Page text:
Monitoring Services With/Without a Subscription
The YI Home offers a much more generous non-subscription package than most cameras. For no additional cost the camera will save a 6-second clip every time it sees motion, and will save a 7-day history of those clips on the cloud for your viewing pleasure. In our testing it generally took the Yi Home about 30 seconds to reset before it would capture another 6-second clip. That means you can miss a lot of the action if there is constant movement in front of the camera, but you'll still get to see whatever triggered the camera, and the 7 day history means you can go on vacation and come back to a mostly complete video history of what transpired whilst you were gone. This is much more generous than most brands, as Canary offers only 24 hours of history without a subscription, Nest offers just 3 hours, and Samsung offers no history at all. NetGear is the only brand that really compares, as it offers a 7 day history of motion activated clips for free. Blink also lets you set a clip length for motion activated clips and will save 2 hours of them on the cloud, which is somewhat comparable. But, unlike other cameras, the YI Home lets you save as much video you want to a micro SD card. The only downside with saving to an SD card is that your footage will be gone if someone steals the camera. But you can always disguise your camera with this.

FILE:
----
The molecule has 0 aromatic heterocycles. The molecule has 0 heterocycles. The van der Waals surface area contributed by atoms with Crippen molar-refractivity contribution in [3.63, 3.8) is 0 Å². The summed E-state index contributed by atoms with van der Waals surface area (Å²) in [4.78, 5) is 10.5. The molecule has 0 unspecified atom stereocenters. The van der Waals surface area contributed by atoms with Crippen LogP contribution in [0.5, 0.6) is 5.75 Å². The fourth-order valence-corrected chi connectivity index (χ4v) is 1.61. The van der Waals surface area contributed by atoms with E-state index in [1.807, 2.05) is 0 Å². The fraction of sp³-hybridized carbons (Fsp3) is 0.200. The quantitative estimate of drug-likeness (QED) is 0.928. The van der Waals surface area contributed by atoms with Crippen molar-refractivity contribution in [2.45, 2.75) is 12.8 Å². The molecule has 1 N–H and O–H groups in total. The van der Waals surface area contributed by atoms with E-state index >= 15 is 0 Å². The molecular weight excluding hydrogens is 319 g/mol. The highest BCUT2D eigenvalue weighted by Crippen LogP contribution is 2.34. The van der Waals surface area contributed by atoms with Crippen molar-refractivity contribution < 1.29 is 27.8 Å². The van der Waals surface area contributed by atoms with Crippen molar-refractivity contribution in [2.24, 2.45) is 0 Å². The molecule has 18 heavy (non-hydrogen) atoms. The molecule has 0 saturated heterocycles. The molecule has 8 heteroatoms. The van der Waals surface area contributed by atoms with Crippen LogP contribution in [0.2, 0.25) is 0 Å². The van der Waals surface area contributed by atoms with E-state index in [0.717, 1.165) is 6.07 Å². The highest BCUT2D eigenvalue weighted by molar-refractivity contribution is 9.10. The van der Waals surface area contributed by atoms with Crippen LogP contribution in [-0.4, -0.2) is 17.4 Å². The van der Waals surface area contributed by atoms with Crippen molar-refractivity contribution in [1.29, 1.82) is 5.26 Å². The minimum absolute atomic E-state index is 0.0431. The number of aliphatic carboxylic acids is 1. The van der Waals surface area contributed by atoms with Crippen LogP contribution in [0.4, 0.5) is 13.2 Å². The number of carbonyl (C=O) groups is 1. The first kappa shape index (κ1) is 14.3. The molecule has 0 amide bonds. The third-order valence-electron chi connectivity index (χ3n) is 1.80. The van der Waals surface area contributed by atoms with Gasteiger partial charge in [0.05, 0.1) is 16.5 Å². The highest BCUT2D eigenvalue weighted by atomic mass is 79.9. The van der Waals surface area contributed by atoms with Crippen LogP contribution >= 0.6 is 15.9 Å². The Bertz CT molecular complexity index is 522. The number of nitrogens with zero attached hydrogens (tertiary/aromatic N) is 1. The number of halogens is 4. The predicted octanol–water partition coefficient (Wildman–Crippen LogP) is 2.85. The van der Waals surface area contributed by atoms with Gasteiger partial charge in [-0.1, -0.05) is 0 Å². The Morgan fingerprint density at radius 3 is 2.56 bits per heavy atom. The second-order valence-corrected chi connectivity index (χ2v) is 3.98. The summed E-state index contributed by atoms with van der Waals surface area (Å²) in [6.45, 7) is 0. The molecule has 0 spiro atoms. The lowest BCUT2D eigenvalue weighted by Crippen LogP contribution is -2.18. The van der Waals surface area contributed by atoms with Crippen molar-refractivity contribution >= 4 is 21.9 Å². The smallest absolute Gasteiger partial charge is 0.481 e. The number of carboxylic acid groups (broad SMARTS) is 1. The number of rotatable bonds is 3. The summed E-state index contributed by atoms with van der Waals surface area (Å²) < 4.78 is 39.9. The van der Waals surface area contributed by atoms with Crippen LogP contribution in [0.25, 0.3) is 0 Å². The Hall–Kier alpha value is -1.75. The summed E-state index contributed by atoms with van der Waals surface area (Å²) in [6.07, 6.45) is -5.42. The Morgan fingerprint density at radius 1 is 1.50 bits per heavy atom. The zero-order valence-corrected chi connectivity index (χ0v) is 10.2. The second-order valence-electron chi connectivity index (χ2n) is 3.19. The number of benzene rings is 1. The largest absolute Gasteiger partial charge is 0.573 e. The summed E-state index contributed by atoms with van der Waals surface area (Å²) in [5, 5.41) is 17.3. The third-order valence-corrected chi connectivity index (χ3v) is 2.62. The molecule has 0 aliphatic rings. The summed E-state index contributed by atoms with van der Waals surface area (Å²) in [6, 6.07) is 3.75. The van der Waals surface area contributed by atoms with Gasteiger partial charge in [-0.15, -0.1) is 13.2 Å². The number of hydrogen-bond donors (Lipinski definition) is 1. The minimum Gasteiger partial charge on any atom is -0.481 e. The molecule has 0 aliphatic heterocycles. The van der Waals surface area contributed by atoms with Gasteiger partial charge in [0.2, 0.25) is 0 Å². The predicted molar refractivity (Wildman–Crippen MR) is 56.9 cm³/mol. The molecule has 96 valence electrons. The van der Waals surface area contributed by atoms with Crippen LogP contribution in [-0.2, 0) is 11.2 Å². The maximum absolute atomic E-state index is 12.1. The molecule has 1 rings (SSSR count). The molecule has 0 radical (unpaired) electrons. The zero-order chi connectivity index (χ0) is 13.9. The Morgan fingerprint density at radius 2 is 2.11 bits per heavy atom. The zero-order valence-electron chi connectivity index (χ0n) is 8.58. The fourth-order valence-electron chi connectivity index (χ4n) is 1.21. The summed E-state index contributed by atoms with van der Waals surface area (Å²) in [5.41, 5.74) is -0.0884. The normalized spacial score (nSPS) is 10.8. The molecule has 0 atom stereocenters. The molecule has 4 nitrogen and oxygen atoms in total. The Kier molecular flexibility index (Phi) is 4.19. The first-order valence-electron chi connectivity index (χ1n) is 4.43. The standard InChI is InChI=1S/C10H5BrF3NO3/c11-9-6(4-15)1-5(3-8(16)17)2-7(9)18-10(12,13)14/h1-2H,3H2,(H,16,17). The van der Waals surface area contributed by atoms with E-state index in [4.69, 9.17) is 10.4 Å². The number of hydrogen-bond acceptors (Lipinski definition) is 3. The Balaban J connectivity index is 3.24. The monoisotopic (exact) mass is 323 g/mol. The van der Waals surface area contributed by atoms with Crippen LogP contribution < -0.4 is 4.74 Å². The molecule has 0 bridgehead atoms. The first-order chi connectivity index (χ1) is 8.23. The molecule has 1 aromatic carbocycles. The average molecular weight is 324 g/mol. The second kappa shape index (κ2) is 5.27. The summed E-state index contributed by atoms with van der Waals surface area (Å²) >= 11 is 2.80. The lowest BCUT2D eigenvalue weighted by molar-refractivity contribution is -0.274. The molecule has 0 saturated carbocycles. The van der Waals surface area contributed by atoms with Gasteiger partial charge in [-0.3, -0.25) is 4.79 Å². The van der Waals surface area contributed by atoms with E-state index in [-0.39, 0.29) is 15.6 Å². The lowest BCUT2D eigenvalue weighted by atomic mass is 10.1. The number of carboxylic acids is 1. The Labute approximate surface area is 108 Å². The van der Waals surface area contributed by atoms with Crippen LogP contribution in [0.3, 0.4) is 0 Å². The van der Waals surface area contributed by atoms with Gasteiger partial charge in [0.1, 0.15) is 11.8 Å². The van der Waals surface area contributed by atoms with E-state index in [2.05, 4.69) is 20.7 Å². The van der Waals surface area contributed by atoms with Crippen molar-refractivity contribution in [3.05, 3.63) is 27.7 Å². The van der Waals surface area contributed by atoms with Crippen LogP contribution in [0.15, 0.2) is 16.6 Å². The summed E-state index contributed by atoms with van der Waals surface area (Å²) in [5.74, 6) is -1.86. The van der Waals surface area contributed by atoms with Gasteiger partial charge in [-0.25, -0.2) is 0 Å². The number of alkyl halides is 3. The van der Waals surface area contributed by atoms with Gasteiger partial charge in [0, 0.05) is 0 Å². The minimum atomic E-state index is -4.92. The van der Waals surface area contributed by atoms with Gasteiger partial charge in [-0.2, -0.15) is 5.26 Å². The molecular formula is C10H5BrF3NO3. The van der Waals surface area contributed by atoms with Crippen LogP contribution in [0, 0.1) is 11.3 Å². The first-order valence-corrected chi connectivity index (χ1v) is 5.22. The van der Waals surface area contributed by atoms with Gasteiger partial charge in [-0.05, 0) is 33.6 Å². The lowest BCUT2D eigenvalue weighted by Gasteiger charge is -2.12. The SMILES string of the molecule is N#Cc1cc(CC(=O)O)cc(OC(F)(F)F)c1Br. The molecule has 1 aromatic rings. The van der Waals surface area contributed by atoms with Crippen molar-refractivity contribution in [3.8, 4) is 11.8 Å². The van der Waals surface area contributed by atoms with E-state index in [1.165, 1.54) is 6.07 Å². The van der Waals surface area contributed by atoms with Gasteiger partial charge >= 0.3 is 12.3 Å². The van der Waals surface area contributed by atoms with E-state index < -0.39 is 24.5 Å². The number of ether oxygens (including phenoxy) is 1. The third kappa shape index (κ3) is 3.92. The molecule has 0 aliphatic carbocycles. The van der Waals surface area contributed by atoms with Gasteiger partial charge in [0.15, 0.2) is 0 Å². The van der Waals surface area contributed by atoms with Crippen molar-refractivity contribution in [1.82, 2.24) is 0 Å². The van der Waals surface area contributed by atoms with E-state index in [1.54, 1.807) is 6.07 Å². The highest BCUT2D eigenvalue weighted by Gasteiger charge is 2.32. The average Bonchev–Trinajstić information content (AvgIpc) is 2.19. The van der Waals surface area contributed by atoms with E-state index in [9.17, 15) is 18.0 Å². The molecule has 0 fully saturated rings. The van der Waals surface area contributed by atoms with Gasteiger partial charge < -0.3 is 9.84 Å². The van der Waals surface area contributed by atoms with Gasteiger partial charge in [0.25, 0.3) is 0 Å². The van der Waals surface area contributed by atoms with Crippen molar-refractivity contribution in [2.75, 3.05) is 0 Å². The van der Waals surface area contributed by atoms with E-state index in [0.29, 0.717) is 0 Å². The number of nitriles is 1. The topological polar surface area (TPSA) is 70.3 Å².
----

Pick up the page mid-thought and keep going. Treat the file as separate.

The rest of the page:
If you're willing to pay for a subscription, YI does offer more services, but not quite as much as the paid fare of other brands. For $10/month you can either get a 15-day history of all the motion that is seen by up to 5 cameras, or a 24/7 video history for one camera. Upping the price to $20/month extends that history to 30 days. By comparison, Nest offers 10 days of 24/7 history for multiple cameras for $10/month, or you can buy a whole year up front for $100. You also get advanced features like more descriptive activity alerts, the ability to tell the camera where not to look for motion (like outside the window), and facial recognition (for the IQ models), all advanced features not available on the YI Home